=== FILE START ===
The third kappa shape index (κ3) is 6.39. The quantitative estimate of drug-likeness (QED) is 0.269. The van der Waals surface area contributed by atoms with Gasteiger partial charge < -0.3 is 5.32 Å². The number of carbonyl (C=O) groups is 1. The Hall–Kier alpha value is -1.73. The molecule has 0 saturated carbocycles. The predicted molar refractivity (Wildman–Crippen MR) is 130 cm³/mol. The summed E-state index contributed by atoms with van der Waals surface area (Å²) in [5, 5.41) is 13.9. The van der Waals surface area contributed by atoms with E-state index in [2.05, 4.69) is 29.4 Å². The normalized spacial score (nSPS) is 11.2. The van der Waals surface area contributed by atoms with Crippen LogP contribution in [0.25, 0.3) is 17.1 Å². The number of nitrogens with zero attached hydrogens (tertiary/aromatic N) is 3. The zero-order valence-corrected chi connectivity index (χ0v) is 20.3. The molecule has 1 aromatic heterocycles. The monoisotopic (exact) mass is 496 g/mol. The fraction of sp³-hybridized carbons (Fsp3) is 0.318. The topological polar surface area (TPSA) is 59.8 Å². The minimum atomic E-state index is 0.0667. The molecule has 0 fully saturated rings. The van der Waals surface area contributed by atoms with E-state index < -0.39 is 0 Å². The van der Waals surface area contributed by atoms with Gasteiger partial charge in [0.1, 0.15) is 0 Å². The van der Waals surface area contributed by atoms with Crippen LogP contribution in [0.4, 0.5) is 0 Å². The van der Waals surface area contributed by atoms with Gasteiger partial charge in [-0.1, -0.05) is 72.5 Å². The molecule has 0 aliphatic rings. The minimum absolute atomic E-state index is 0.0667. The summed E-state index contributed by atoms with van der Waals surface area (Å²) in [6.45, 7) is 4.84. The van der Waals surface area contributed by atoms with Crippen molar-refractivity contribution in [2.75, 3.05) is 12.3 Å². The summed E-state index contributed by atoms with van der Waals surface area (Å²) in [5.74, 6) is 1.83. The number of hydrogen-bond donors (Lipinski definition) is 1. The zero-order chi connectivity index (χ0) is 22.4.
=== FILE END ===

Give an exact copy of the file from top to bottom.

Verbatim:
The third kappa shape index (κ3) is 6.39. The quantitative estimate of drug-likeness (QED) is 0.269. The van der Waals surface area contributed by atoms with Gasteiger partial charge < -0.3 is 5.32 Å². The number of carbonyl (C=O) groups is 1. The Hall–Kier alpha value is -1.73. The molecule has 0 saturated carbocycles. The predicted molar refractivity (Wildman–Crippen MR) is 130 cm³/mol. The summed E-state index contributed by atoms with van der Waals surface area (Å²) in [5, 5.41) is 13.9. The van der Waals surface area contributed by atoms with E-state index in [2.05, 4.69) is 29.4 Å². The normalized spacial score (nSPS) is 11.2. The van der Waals surface area contributed by atoms with Crippen LogP contribution in [0.25, 0.3) is 17.1 Å². The number of nitrogens with zero attached hydrogens (tertiary/aromatic N) is 3. The zero-order valence-corrected chi connectivity index (χ0v) is 20.3. The molecule has 1 aromatic heterocycles. The monoisotopic (exact) mass is 496 g/mol. The fraction of sp³-hybridized carbons (Fsp3) is 0.318. The topological polar surface area (TPSA) is 59.8 Å². The minimum atomic E-state index is 0.0667. The molecule has 0 fully saturated rings. The van der Waals surface area contributed by atoms with E-state index < -0.39 is 0 Å². The van der Waals surface area contributed by atoms with Gasteiger partial charge in [0.1, 0.15) is 0 Å². The van der Waals surface area contributed by atoms with Crippen LogP contribution in [0.4, 0.5) is 0 Å². The van der Waals surface area contributed by atoms with Gasteiger partial charge in [-0.1, -0.05) is 72.5 Å². The molecule has 0 aliphatic rings. The minimum absolute atomic E-state index is 0.0667. The summed E-state index contributed by atoms with van der Waals surface area (Å²) in [6.45, 7) is 4.84. The van der Waals surface area contributed by atoms with Crippen molar-refractivity contribution in [2.75, 3.05) is 12.3 Å². The summed E-state index contributed by atoms with van der Waals surface area (Å²) in [5.74, 6) is 1.83. The number of hydrogen-bond donors (Lipinski definition) is 1. The zero-order chi connectivity index (χ0) is 22.4.